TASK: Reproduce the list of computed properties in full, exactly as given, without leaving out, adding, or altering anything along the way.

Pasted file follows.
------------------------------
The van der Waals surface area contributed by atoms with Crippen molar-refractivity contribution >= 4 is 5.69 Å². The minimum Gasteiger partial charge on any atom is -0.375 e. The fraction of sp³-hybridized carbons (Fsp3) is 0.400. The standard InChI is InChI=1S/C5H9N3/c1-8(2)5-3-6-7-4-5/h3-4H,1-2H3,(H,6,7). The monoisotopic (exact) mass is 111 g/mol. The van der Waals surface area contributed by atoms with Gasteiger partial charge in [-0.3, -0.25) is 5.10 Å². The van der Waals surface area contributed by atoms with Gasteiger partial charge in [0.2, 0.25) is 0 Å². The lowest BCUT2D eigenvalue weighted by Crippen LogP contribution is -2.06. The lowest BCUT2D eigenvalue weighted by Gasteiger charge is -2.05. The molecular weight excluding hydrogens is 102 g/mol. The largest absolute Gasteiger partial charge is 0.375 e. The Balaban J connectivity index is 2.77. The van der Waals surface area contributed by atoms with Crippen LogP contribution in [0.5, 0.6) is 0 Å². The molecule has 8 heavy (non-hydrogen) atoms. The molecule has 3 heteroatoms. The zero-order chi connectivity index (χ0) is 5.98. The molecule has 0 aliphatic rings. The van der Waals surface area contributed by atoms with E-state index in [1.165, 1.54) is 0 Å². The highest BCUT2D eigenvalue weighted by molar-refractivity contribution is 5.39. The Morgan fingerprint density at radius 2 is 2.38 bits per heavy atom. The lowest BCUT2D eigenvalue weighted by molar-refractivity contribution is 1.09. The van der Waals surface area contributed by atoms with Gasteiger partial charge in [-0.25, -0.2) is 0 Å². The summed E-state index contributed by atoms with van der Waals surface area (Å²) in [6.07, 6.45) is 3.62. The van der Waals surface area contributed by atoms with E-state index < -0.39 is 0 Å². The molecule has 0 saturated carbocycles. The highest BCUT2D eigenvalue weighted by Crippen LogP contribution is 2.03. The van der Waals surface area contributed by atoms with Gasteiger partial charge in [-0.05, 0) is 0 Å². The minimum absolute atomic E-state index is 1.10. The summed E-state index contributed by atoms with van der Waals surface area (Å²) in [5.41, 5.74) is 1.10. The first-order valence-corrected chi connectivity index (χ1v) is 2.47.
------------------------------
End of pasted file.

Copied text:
The van der Waals surface area contributed by atoms with Crippen molar-refractivity contribution >= 4 is 5.69 Å². The minimum Gasteiger partial charge on any atom is -0.375 e. The fraction of sp³-hybridized carbons (Fsp3) is 0.400. The standard InChI is InChI=1S/C5H9N3/c1-8(2)5-3-6-7-4-5/h3-4H,1-2H3,(H,6,7). The monoisotopic (exact) mass is 111 g/mol. The van der Waals surface area contributed by atoms with Gasteiger partial charge in [-0.3, -0.25) is 5.10 Å². The van der Waals surface area contributed by atoms with Gasteiger partial charge in [0.2, 0.25) is 0 Å². The lowest BCUT2D eigenvalue weighted by Crippen LogP contribution is -2.06. The lowest BCUT2D eigenvalue weighted by Gasteiger charge is -2.05. The molecular weight excluding hydrogens is 102 g/mol. The largest absolute Gasteiger partial charge is 0.375 e. The Balaban J connectivity index is 2.77. The van der Waals surface area contributed by atoms with Crippen LogP contribution in [0.5, 0.6) is 0 Å². The molecule has 8 heavy (non-hydrogen) atoms. The molecule has 3 heteroatoms. The zero-order chi connectivity index (χ0) is 5.98. The molecule has 0 aliphatic rings. The van der Waals surface area contributed by atoms with E-state index in [1.165, 1.54) is 0 Å². The highest BCUT2D eigenvalue weighted by molar-refractivity contribution is 5.39. The Morgan fingerprint density at radius 2 is 2.38 bits per heavy atom. The lowest BCUT2D eigenvalue weighted by molar-refractivity contribution is 1.09. The van der Waals surface area contributed by atoms with Gasteiger partial charge in [-0.25, -0.2) is 0 Å². The summed E-state index contributed by atoms with van der Waals surface area (Å²) in [6.07, 6.45) is 3.62. The van der Waals surface area contributed by atoms with E-state index < -0.39 is 0 Å². The molecule has 0 saturated carbocycles. The highest BCUT2D eigenvalue weighted by Crippen LogP contribution is 2.03. The van der Waals surface area contributed by atoms with Gasteiger partial charge in [-0.05, 0) is 0 Å². The minimum absolute atomic E-state index is 1.10. The summed E-state index contributed by atoms with van der Waals surface area (Å²) in [5.41, 5.74) is 1.10. The first-order valence-corrected chi connectivity index (χ1v) is 2.47.